Thanks for the replies y’all!
I’ll go through and try to understand them.
looking at assembly
@hellow: I don’t know much about assembly, so I looked up x86 architecture and instructions.
Here are my annotations for fellow n00bs, let me know if I got anything wrong.
In both cases, I assume
dil contains the argument and
rax will be interpreted as holding the return value.
xor ecx, ecx //clear register ecx (see https://stackoverflow.com/questions/33666617/what-is-the-best-way-to-set-a-register-to-zero-in-x86-assembly-xor-mov-or-and/33668295 for why it's xor)
cmp dil, 66 //compare dil with 66, which is ASCII 'B'.
sete cl //if comparison was equal, set lowest byte of the rcx register to 1.
add rcx, rcx //add rcx to itself, which makes it 2 (which is the mapping we wanted from the match for 'B')
cmp dil, 65 //compare dil with 65, which is ASCII 'A'.
mov eax, 1 //move 1 into eax, which is lower 32 bits of rax.
cmovne rax, rcx //if comparison was not equal (i.e., dil wasn't 'A'), move rcx into rax.
The lookup is a bit more complicated:
movzx eax, dil // moves 1-byte dil into lowest byte of 4-byte eax.
lea rcx, // load effective address into rcx
[rip + .L__unnamed_1] // the address is the instruction pointer plus the address of the lookup table
mov rax, // move into rax
qword ptr [rcx + 8*rax] // a pointer's worth of bytes (8) from the address given by `rcx + 8*rax`
.asciz "\000\000..." //a string with 8188 characters; each \000 is a byte, so there are 2047 total bytes here.
.L__unnamed_1 lookup table data into chunks of 8 bytes, the 65th and 66th rows (counting from 0) are:
which are the values 1 and 2 in 64-bit little-endian.
Since ‘A’ is 65 and should map to 1, this must be how Rust has compiled the lookup table into, uh, assembly.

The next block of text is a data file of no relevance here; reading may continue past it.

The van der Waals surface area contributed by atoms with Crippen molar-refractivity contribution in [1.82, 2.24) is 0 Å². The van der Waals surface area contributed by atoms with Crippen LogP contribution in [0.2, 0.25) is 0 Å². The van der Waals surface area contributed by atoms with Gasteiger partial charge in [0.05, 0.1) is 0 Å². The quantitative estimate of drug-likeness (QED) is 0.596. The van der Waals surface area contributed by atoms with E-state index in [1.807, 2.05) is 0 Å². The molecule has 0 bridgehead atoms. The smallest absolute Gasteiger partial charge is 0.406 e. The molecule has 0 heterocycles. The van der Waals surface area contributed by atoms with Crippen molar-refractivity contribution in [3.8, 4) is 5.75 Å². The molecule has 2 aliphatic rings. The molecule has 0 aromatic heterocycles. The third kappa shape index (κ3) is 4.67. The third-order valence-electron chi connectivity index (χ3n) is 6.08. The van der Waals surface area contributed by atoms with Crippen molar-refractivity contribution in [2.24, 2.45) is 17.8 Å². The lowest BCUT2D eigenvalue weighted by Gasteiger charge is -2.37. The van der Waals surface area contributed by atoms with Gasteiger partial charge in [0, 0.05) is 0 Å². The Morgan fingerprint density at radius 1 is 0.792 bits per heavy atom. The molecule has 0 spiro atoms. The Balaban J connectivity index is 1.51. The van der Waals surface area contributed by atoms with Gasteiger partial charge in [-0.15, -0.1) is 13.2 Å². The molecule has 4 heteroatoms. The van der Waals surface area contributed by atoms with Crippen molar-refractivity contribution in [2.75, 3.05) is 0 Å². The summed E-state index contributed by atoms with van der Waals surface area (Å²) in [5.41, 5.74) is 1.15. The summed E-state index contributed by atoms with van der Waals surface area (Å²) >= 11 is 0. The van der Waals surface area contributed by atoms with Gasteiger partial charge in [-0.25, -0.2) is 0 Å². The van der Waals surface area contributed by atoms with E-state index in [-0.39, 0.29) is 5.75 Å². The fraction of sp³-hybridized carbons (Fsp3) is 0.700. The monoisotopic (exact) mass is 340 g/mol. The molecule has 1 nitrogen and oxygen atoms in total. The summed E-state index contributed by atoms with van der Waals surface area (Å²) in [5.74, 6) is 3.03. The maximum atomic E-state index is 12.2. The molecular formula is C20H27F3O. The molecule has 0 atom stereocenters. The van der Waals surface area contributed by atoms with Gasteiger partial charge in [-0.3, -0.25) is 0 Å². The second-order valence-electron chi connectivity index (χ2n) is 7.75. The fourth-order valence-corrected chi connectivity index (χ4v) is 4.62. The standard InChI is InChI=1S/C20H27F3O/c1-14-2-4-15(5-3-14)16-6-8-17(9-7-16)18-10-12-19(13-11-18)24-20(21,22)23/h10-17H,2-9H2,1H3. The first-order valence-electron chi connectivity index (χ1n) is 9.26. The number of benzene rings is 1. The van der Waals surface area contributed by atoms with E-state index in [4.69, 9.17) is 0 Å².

A few things I don’t quite follow:
What’s the point of the
lea instruction? Why can’t the lookup just be
mov rax, qword ptr [.L__unnamed_1 + 8*rax]?
Putting that aside, why does
rip need to be involved in the
.L__unnamed_1 a fixed address?
Why is the lookup table data only 2047 bytes total? In rust, it’s
[u64; 256], so shouldn’t that be
8 * 256 = 2048 bytes?
- Answer: the
.asciz pads the string with a final zero byte. It’d be 2048 bytes if the
.ascii directive had been used. At some point rust or llvm lost the metadata about what the lookup table was, because if it knew it was bytes it probably would have used the
.quad directive. (Via conversation with a friend.)
This is just as assembly notation question: The non-zero bytes of the third lookup table (which goes up to 8) looks like
What’s the deal with that last line?
I’d have expected it to be
\010 (if this were octal) or
\008 (if this were hex).
@farnbams: For the case of the alphabet size = 2, it’s not clear how lookup (which loads from a table) could ever be faster than match (which just does arithmetic without any jumps or memory reads).
I wouldn’t expect reading from cache to be faster than xor, cmp, add, and mov.
But lookup is faster for every “inlined mix” and the 4 and 8 sized “mix with rotate” tasks.
Presumably inlining lookup allows for further optimizations that aren’t possible with the match, but I’d need to inspect the generated assembly to test that assumption.
on branch prediction
@vitalyd: From what I can tell, there isn’t any branching going on in the match.
The match2 has no jump or anything.
The match4 has one jump:
add dil, -65
cmp dil, 3
movzx eax, dil
add rax, 1
xor eax, eax
but it only happens when the input data isn’t one of
'A', 'B', 'C', 'D', and that never happens in the synthetic generated data.
My understanding is that the real “penalty” of mispredicting a branch is loading the wrong stuff from memory, and it’s slow to load the right stuff.
But in this case, nothing is being loaded from memory.